Schieffer: Independently gathered information necessary to democracy
By Sydney Hicks
Posted April 7, 2011
Posted April 7, 2011
The most important thing for journalists in their profession is to provide separate and independently gathered information to citizens; if there were no other reason to have a First Amendment, that is reason enough, Bob Schieffer said during the seventh annual Schieffer Symposium on Wednesday night.
The symposium, with about 1,100 in attendance, featured prominent media professionals as panelists and one of the best panels the symposium has had, Schieffer said. The panel included Brit Hume, an Emmy-winner and senior political analyst for Fox News; former Florida Congressman and host of MSNBC's "Morning Joe," Joe Scarborough; co-host of "Morning Joe" and New York Times best-selling author Mika Brzezinski; and Arianna Huffington, co-founder and editor-in-chief of online publication The Huffington Post.
Schieffer moderated the discussion as panelists discussed an array of topics ranging from social media to politics.
Political discussion focused on a potential Republican nominee for the upcoming presidential election and the possible government shutdown in Washington, D.C., in the coming week.
Scarborough said in a new Wall Street Journal/NBC news poll, former Massachusetts Gov. Mitt Romney is the early front-runner, with entrepreneur billionaire Donald Trump coming in as a close second ahead of many tea party members.
Hume said he suspected Trump would not get the nomination but that he might catch the "I'm going to be president" fever, seek a third party ballot and cause problems for the Republican party.
Huffington pointed out that a discussion on a hypothetical competition between President Barack Obama and a strong Republican candidate that nobody could name was not what should be focused on.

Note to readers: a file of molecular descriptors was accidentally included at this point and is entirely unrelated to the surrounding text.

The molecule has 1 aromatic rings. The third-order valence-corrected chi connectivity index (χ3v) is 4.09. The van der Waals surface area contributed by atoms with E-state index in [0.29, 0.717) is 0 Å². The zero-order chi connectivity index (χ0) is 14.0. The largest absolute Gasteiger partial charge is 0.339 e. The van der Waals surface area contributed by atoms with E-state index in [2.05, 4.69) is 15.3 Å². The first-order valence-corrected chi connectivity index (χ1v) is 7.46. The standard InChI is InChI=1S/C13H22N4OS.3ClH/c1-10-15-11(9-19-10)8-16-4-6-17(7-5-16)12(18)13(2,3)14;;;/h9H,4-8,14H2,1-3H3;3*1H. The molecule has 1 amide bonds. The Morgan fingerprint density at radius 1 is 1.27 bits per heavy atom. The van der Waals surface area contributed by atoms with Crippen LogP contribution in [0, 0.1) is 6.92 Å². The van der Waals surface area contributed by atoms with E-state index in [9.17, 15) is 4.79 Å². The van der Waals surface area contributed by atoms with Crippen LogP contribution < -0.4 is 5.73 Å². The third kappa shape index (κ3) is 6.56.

Brzezinski said, "People have invested a lot of hope in the whole concept of Obama. And for whatever it's worth, it's going to take a strong individual candidate to really knock that down…
"There isn't one [candidate]," she said. "They're all flawed. And it seems surprising to me that there isn't kind of a clear set of candidates on the Republican side, especially given how people feel."
Hume said he thought it will matter less who the Republicans nominate and more how the American people feel about Obama at election time. The issue would be whether the public wanted to replace him or not, he said. Brzezinski said some in the White House were getting ready to blame a government shutdown on the Republican party if it did indeed happen Friday.
Scarborough said he did not believe a shutdown would occur.
"You've got John Boehner who doesn't want a government shutdown, you've got Barack Obama who doesn't want a shutdown, and I think that reality will probably bring this thing in for a landing," Scarborough said.
The panelists engaged in some humor regarding Twitter after Schieffer asked if Facebook, Twitter and other social media outlets were getting news out too fast.
Scarborough responded by excusing himself to tweet a picture of Huffington and to record a video of the crowd.
Hume explained he had a private account to follow breaking news, followed by Huffington asking his account name to "follow" him.
Scarborough said Twitter could be a great tool if used the right way because the news feed is extraordinary. He explained that in 10 minutes, from his bed, he could be brought up to date on things happening around the world.
The symposium ended with Schieffer stressing that in today's changing media landscape the role of journalism has not changed, but the responsibilities that journalists have to report the truth remains the most important.
"If we ever reach a point in this country where we don't have independently gathered information, which is just as important and just as crucial to a democracy as the right to vote…we will have a democracy of sorts but not a democracy that we have come to know," Schieffer said.
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